In one clear sentence, Benjamin Lee Whorf crystallized clearly what has been said in much more arcane and confusing language by many others:
“Language shapes the way we think, and determines what we can think about.”
Practically speaking, this means that having the words for “before” or “inside” or “privacy” doesn’t just give a name to a concept, it brings that concept into existence, so that the words you know also define the reality you live in. That’s why Wittgenstein can say that “the limits of my language mean the limits of my world”.
What happens, then, when you move to another country and learn to speak a new language? Suddenly, the scope and shape of your reality changes. In my case, it seems to have shrunk.
I have the greatest respect for Hebrew, in the sense that one can have respect for a language. I like that it’s biblical and I like the fascinating way it’s so limited. There are essentially a finite number of roots that give birth to multiple words that nevertheless all partake in the base meaning inherent in the root. It’s all so satisfyingly neat and logical.
Then there are the tenses – as far as I can tell, strictly speaking there are only 3: past, present and future. Compare this to English, or many European romance languages, and you get a very different picture. After very perfunctory online research I found 12 tenses –
Present Perfect Continuous
Past Perfect Continuous
Future Perfect Continuous
– that don’t even include the Subjunctive, which I definitely remember learning in school, although its precise function escapes me now. Which perhaps might lead you to conclude that so many tenses are actually superfluous. But try attempting to describe yourself doing a continuous action in the past in Hebrew. Or even a continuous action in the present. More interestingly, try finding the verb ‘to be’ in the present. It doesn’t exist.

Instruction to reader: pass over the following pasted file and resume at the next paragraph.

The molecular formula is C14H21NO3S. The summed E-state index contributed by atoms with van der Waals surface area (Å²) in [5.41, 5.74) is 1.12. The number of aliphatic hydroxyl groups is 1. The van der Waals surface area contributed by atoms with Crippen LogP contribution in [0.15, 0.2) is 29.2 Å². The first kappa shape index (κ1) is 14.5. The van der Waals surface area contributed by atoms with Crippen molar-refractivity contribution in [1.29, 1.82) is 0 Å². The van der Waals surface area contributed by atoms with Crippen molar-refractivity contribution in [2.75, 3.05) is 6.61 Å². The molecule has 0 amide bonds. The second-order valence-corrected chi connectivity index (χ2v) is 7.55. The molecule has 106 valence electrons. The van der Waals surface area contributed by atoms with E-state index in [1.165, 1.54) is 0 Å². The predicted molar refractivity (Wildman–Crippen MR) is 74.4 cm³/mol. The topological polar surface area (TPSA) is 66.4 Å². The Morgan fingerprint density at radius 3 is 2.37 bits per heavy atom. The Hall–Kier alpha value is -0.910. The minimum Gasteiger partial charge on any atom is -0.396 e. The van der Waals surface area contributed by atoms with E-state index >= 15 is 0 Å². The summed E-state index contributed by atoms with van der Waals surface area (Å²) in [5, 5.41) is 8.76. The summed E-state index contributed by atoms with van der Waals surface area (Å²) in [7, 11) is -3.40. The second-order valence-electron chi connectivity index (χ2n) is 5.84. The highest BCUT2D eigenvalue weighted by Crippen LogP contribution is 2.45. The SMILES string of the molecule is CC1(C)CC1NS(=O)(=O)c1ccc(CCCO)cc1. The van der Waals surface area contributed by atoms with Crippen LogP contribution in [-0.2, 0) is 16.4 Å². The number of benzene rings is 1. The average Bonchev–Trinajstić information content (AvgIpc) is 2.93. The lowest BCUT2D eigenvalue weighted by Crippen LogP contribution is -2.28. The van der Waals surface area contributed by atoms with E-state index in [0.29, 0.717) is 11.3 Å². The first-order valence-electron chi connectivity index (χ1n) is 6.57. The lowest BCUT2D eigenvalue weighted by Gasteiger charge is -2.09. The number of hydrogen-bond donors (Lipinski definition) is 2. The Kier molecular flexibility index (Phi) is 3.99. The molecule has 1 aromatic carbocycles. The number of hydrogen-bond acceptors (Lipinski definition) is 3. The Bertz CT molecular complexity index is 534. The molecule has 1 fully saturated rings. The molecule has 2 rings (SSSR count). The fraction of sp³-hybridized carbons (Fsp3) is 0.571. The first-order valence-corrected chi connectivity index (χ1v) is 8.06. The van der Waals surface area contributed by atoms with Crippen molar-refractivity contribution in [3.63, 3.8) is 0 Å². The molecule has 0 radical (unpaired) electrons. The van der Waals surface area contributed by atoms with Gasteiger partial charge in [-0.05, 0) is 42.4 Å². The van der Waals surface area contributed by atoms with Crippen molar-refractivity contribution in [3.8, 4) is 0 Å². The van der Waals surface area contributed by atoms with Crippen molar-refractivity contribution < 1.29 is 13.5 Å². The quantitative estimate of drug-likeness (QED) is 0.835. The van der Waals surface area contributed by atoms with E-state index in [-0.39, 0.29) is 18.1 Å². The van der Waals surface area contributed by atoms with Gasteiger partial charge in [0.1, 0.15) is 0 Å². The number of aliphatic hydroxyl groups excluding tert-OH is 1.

In Hebrew saying ‘ani’ (אני) simultaneously connotes ‘I’ and ‘am’ or being. In all the other languages I know, first you must assert an identity and then declare that that personhood exists.
Without delving into the psychological or philosophical implications of this, I will turn to a more prosaic example that impacts my daily life more really. As far as I can tell, there is no one word for ‘subtle’ in Hebrew that successfully matches the meaning of the English word.
Now, before you counter that I’m quibbling over the finer points of something unnecessarily (thus arguing precisely over such subtleties), consider what this might say about Israeli reality. I don’t know many people that would define it as being one characterized by subtlety…
Which leads me back to my original statement, about my shrunken shell of reality. Books are made of words, and if I love books, I am infatuated with words. I cannot accept the paucity of nuance in Hebrew because it precludes me from being precise (just look at that half-alliterative linguistic gift – English is dreamy). And being precise is one of, if not the chief pleasure of language.
Standing in a shop I can’t convince someone that a book is wonderful because of it’s subtlety, because I end up saying the book is wonderful because it is ‘gentle’ or ‘refined’.
There are swathes of reality closed off to me now, and whilst Israeli drivers literally drive me mad, it is the difficulty of caging myself in this new language that makes me question living here.
Then again, according to Goethe, “those who know nothing of foreign languages know nothing of their own” so perhaps I’m better off after all.